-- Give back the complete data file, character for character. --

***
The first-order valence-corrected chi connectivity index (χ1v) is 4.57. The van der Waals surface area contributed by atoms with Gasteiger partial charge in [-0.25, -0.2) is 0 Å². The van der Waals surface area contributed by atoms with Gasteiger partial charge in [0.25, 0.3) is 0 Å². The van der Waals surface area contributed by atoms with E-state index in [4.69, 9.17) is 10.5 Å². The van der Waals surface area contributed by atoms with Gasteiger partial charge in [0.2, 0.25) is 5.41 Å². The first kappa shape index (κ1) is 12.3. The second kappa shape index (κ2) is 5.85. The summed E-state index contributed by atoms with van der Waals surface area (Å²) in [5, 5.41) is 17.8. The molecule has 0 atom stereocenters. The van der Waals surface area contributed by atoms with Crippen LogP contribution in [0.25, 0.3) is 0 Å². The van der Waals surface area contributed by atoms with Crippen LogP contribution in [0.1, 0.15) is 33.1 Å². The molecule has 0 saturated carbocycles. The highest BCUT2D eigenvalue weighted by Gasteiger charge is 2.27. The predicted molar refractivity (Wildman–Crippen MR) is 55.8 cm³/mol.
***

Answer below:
The first-order valence-corrected chi connectivity index (χ1v) is 4.57. The van der Waals surface area contributed by atoms with Gasteiger partial charge in [-0.25, -0.2) is 0 Å². The van der Waals surface area contributed by atoms with Gasteiger partial charge in [0.25, 0.3) is 0 Å². The van der Waals surface area contributed by atoms with E-state index in [4.69, 9.17) is 10.5 Å². The van der Waals surface area contributed by atoms with Gasteiger partial charge in [0.2, 0.25) is 5.41 Å². The first kappa shape index (κ1) is 12.3. The second kappa shape index (κ2) is 5.85. The summed E-state index contributed by atoms with van der Waals surface area (Å²) in [5, 5.41) is 17.8. The molecule has 0 atom stereocenters. The van der Waals surface area contributed by atoms with Crippen LogP contribution in [0.25, 0.3) is 0 Å². The van der Waals surface area contributed by atoms with Crippen LogP contribution in [0.1, 0.15) is 33.1 Å². The molecule has 0 saturated carbocycles. The highest BCUT2D eigenvalue weighted by Gasteiger charge is 2.27. The predicted molar refractivity (Wildman–Crippen MR) is 55.8 cm³/mol.